Differences between SaaS and Web Applications

Software as a Service (SaaS) and web applications are both types of software that run on a server. However, they have some important differences.

SaaS is an on-demand subscription model that allows customers to access the software over the internet. This means that users don’t have to install or configure anything locally on their own computers. Customers simply log in to the SaaS provider’s servers and use the application from there.

Web Applications are standalone programs that run in your web browser. Web-only applications usually offer a specific feature that can be used by a wide target audience, such as converting one currency into another. SaaS apps, in turn, are designed to provide more complex features, the set of which expands depending on the subscription plan. 

However, it would be wrong to completely separate SaaS and web applications since most SaaS applications also have their own web versions. For example, you can easily access Slack from both a web browser and desktop or mobile, while this app will still be SaaS-based. 

Benefits of SaaS Application development

Below are the cutting-edge benefits that make SaaS app development a promising business idea in 2023. 

  • Development flexibility. SaaS applications allow you to easily change your system as your needs change. With traditional software, you have to wait for the developer to release an update, which can take months. With SaaS, making tweaks becomes easier since the development process runs in the cloud. For the same reason, you don’t have to invest in additional hardware to create such a solution. The users, in turn, can assess it from anywhere with an Internet connection.
  • Win-win pricing for both developers and users. Most SaaS companies offer a wide range of price plans, so you can start small and scale up as your business grows. The main task is to accurately tailor the feature set to the subscription plan, depending on the users’ needs, and set a reasonable price for a specific market. 
  • Predictable sales. With software as a service for external usage, your sales volume and profit become more predictable since the users either subscribe month by month or pay for an annual subscription in one installment.
  • Higher performance. With traditional software development, there are often bottlenecks in performance due to slow response times or delays when accessing data from remote servers. But with SaaS applications, everything happens on one central server, so there’s never any lag time in communication between users and the system itself. 

What you should consider when developing a SaaS application

Below are technical and non-technical factors you need to keep in mind when building a SaaS application.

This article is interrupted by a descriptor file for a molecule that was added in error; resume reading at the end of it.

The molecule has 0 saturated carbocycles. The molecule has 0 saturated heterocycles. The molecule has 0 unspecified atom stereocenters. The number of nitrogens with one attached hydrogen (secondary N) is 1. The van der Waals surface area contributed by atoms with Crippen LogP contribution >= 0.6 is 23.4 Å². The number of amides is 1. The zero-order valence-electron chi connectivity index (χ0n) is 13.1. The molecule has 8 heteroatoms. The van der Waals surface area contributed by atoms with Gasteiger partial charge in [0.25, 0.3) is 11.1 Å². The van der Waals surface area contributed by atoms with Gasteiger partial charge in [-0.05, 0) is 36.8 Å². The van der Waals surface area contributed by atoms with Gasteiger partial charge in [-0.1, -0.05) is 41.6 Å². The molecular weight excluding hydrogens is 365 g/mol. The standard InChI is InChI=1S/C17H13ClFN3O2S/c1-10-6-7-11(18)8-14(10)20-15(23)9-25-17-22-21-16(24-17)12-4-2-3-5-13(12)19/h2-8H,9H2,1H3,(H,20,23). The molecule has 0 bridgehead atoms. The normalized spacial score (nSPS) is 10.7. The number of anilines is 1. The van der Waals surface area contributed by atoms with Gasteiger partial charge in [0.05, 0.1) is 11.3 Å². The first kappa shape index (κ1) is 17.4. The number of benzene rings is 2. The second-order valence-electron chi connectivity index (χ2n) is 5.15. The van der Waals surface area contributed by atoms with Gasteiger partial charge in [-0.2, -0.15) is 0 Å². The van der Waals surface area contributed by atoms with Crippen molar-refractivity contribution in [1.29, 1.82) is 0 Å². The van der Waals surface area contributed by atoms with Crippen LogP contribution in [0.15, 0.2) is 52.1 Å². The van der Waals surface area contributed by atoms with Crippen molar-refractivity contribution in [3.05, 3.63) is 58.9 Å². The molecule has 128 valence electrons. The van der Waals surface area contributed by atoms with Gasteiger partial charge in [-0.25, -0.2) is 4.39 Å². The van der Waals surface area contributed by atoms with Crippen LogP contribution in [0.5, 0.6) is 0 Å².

Technical characteristics of SaaS applications

A solid SaaS application should perform flawlessly in the following aspects:


While it’s essential to have a reasonably capacious, flexible, and secure database, it also needs to be of a specific type that suits your business needs. The database type depends on many factors, including data type, scalability, expected load, the ratio of read-to-write actions, programming language, and budget.


Scalability needs to be a part of your SaaS development process right from the start. The software you’re building has to scale vertically as well as horizontally, and expanding it should never be a problem for your business. Your client’s expectations and needs are likely to grow. That’s why you have to build a SaaS application with scalability projections in mind. 

Frequent updates

Updating your SaaS solution regularly based on user feedback is a must to keep up.

Third-party integrations

Integrating your SaaS application with third-party apps is another way to add value and deliver a better user experience.

benefits of saas model

Non-technical characteristics of SaaS applications

Below are some non-technical but still essential characteristics of Software-as-a-Service applications.

Market fit

Before getting started with SaaS application development, ensure your future solution fits the expectations of your prospective customers. In-advance and in-depth market analysis allow for setting realistic expectations and moving forward accordingly.

Focus on service

Software as a service development requires staying equally focused on the product and service it delivers. The main point is that successful SaaS projects always stay tuned to the changing requirements of their customers, satisfying them in advance. 

Various packages

Offering different kinds of subscriptions makes a SaaS pricing model more flexible and attracts more clients. Plus, your users will be glad to know they can still keep using your SaaS if their budget changes by simply shifting to a bigger or smaller package.

How to Develop a SaaS Application [Step-by-Step]

So, how to build a SaaS product? The process of building cloud-based SaaS applications usually follows the next steps:

Building SaaS product


Fortunately, SaaS design best practices don’t differ much from the ones to design a traditional solution. As usual, you have to develop a clear and intuitive UI and make sure it solves the users’ tasks in the most effective way.